UBC Theses and Dissertations
The effects of herbivory, competition, and disturbance on island meadows Gonzales, Emily Kristianne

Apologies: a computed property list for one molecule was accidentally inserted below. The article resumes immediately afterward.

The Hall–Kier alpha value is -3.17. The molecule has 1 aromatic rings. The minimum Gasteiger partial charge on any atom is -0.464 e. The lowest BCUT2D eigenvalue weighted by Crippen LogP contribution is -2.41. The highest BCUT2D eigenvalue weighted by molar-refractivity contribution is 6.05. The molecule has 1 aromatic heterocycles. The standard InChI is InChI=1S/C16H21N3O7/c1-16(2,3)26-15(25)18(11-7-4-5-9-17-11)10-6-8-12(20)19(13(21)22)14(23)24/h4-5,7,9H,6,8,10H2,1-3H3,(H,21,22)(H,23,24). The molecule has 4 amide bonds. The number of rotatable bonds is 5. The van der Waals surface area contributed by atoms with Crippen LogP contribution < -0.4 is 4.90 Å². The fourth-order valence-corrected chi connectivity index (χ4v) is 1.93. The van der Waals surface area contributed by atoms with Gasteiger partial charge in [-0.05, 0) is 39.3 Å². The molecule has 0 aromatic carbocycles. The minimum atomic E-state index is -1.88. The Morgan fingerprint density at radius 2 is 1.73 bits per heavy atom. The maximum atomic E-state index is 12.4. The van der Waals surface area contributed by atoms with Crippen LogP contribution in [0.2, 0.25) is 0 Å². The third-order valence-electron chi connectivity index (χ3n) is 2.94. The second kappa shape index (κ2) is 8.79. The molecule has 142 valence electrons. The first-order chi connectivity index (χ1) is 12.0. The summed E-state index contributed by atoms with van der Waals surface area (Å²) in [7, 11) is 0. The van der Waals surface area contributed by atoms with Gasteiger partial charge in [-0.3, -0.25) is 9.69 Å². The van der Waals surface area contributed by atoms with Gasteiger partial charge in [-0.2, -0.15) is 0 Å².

It is an unresolved paradox that non-native species are successful in novel environments whereas native species, presumably adapted to that environment, decline. This knowledge gap has persisted because third party processes in invasion ecology have been overlooked. Ungulate densities are increasing due to the eradication of predators and landscape change and I asked how herbivory and invasion might interact to cause declines of native species. In Garry oak meadows, Canada’s most endangered ecosystem, native forbs have declined relative to non-native grasses and I tested the facilitatory role of herbivory in that degradation. My investigations, novel to the field, were conducted on islands spanning the Canada-US border. Islands served as natural experimental units in a mensurative study of abundance patterns in seven plant groups and 15 focal species along gradients of herbivory, biogeography, soil depth, and human activities. Increasing ungulate densities were related to declines in abundances of native forbs, and increasing abundances of non-native annual grasses. These regional patterns were upheld by two plot-based, 2x2 factorial experiments that contrasted the fitness of native species under manipulations of herbivory and competition for light. Specifically, I showed that ungulates limited the establishment, growth, survival and reproduction of seedlings and transplanted native forbs and shrubs and that competition from non-native species had little effect. I also calculated forage selectivity indices and tested the efficacy of fencing and cutting to reduce competition, for the restoration of native community biomass. Non-native annual grasses were rarely browsed and increased with increasing ungulate density. Non-native perennial grasses declined with herbivory, however, their regional abundances were unaffected by ungulate density despite being preferentially foraged. That non-native annual and perennial grasses differed in their responses to herbivory has consequences for restoration and illustrates the challenge of developing a comprehensive theory of invasion. Reducing ungulates, necessary for the recovery of native forbs, also benefits non-native perennial grasses and therefore their removal speed recovery of Garry oak meadows. Despite advances in invasion ecology, scientists and managers are disconnected and research is rarely implemented. I conclude by proposing seven solutions to facilitate the integration of science into management.
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